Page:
“The Family that Couldn’t Sleep is a riveting detective story that plumbs one of the deepest mysteries of biology. The story takes the reader from the torments of an Italian family cursed with sleeplessness to the mad cows of England (and, now, America), following an unlikely trail of misfolded proteins. D. T. Max unfolds his absorbing narrative with rare grace and makes the science sing.” –Michael Pollan, author of The Omnivore’s Dilemma and The Botany of Desire
“Much has been written about prions and Mad Cow Disease–nearly all of it is worthless. Thankfully, from the world of journalism comes D.T. Max to set things right. Throw all those other “Mad Cow” books in the trash: This is the book to read about prions–or whatever you want to call them. It’s a riveting tale, told by someone with a very special understanding, derived in part from his own strange ailment. Find a cozy spot, clear your schedule and dive in.”
– Laurie Garrett, author of Betrayal of Trust and The Coming Plague
“D. T. Max deftly unfolds the mysterious prion in all its villainous guises. Although scientists do not fully understand these proteins–how they replicate and wreak such havoc in their victims’ brains–The Family That Couldn’t Sleep reveals their historical, cultural, and scientific place in our world. Prepare to be enlightened, entertained, and frightened.”
–Katrina Firlik, MD, author of Another Day in the Frontal Lobe
“A great book. D.T. Max has drawn the curtain on a cabinet of folly and malady that will stagger your imagination.”
– Philip Weiss, author of American Taboo
“D.T. Max has combined the enthralling medical anthropology of Oliver Sacks with the gothic horror of Stephen King to produce a medical detective story that is as intelligent as it is spooky. The villain of The Family That Couldn’t Sleep is the prion, a tiny little protein that causes some of the most terrifying, brain-mangling, creepy diseases known to man. Always fascinating–how could it not be, given that its characters include cannibals, mad cows, madder sheep, a Nobel prize-winning pedophile, and, most poignantly, an Italian family cursed by fatal insomnia?–Max’s book is also a gripping account of scientific discovery, and a heartfelt meditation on what it means to be cursed with an incurable, and brutal, illness.” – David Plotz, author of The Genius Factory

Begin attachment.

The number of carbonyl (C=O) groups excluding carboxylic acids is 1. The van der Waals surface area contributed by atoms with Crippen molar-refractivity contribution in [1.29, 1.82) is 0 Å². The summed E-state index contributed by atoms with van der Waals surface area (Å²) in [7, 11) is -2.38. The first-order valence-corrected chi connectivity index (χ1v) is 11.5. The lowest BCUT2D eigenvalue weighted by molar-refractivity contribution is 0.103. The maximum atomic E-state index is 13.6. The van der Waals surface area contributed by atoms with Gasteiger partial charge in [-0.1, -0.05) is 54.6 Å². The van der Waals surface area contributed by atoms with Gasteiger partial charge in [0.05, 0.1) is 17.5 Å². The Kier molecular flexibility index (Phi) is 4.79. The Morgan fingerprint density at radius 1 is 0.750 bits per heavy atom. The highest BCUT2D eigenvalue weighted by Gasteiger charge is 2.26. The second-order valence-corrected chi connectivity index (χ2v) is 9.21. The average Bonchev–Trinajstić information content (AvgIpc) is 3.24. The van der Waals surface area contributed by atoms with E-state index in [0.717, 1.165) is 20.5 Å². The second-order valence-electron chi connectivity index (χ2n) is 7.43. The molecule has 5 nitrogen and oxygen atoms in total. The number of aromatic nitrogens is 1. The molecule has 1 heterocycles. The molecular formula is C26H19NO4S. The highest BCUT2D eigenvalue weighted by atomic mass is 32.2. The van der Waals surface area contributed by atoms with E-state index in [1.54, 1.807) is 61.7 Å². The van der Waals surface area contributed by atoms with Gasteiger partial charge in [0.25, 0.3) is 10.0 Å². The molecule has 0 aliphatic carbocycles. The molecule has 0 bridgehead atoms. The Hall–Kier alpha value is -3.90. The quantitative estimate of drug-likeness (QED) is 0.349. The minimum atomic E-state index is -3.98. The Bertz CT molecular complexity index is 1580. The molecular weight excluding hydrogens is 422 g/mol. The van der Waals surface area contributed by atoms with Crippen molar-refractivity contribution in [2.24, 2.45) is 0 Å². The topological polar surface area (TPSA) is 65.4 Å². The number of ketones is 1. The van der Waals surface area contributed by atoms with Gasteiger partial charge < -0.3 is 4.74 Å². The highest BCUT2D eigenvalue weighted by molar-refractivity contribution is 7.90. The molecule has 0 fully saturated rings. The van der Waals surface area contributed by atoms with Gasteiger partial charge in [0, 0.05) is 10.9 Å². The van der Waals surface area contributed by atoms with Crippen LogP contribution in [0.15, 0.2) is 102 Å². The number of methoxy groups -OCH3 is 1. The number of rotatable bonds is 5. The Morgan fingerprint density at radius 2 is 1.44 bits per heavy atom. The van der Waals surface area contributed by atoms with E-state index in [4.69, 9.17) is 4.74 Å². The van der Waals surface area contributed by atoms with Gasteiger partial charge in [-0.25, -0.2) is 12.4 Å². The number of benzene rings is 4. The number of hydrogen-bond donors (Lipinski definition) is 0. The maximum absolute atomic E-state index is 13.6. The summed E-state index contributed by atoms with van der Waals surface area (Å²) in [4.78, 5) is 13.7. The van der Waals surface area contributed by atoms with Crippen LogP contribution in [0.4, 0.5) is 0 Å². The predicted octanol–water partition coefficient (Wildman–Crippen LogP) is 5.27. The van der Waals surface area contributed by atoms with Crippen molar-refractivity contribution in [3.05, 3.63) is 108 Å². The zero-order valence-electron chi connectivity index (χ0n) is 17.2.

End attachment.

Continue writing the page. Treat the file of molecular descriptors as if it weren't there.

The stories read like Outer Limits plots: A Stone Age tribe in Papua New Guinea is decimated by a mysterious illness that afflicts its victims with laughter and then death. A noble Venetian family dynasty is cursed by a disease that turns them into insomniacs. Thousands of wild deer perish of starvation in high fields of grass. Unfortunately, these Ripley's Believe or Not-worthy episodes possess more than passing interest; they signal the advance guard of diseases that may lurk as time bombs around the globe. D. T. Max's The Family That Couldn't Sleep can be read as a fascinating study of brain proteins and neurological diseases or as a full-blast medical wake-up call.
In this gripping, cleanly written, cannily plotted and elegantly educational book, D. T. Max shows us what happens when the insomnia isn't ordinary and doesn't end, no matter how aggressive the medical intervention or generous the sedative prescription…the book brims with great tales, some tragic, others cautionary.
The New York Times
An engaging nonfiction "medical mystery" starts with the strange case of an Italian family whose members, upon reaching a certain age, succumb to a sort of sleeping disorder that causes not only insomnia but certain death. The cause of this disease is determined to be prions—infectious agents derived from proteins, not viruses—so Max explores other prion diseases, such as mad cow disease and kuru, and delves into the history of prion research as a way of unraveling the mysteries behind the disease that's been plaguing the titular family for generations. Gardner lets the material do most of the heavy lifting by narrating in a plain, unadorned style that keeps his own contributions to the narrative minimal, the auditory equivalent of transparent prose. The pacing and fascinating subject matter keep the listener fully engaged throughout, resulting in an audiobook that will certainly be no cure for insomnia. In fact, it might even warrant an advisory warning: side effects may include sleepless nights, caused by a strong desire to get to the next chapter. Simultaneous release with the Random House hardcover (Reviews, July 31). (Nov.)Copyright 2007 Reed Business Information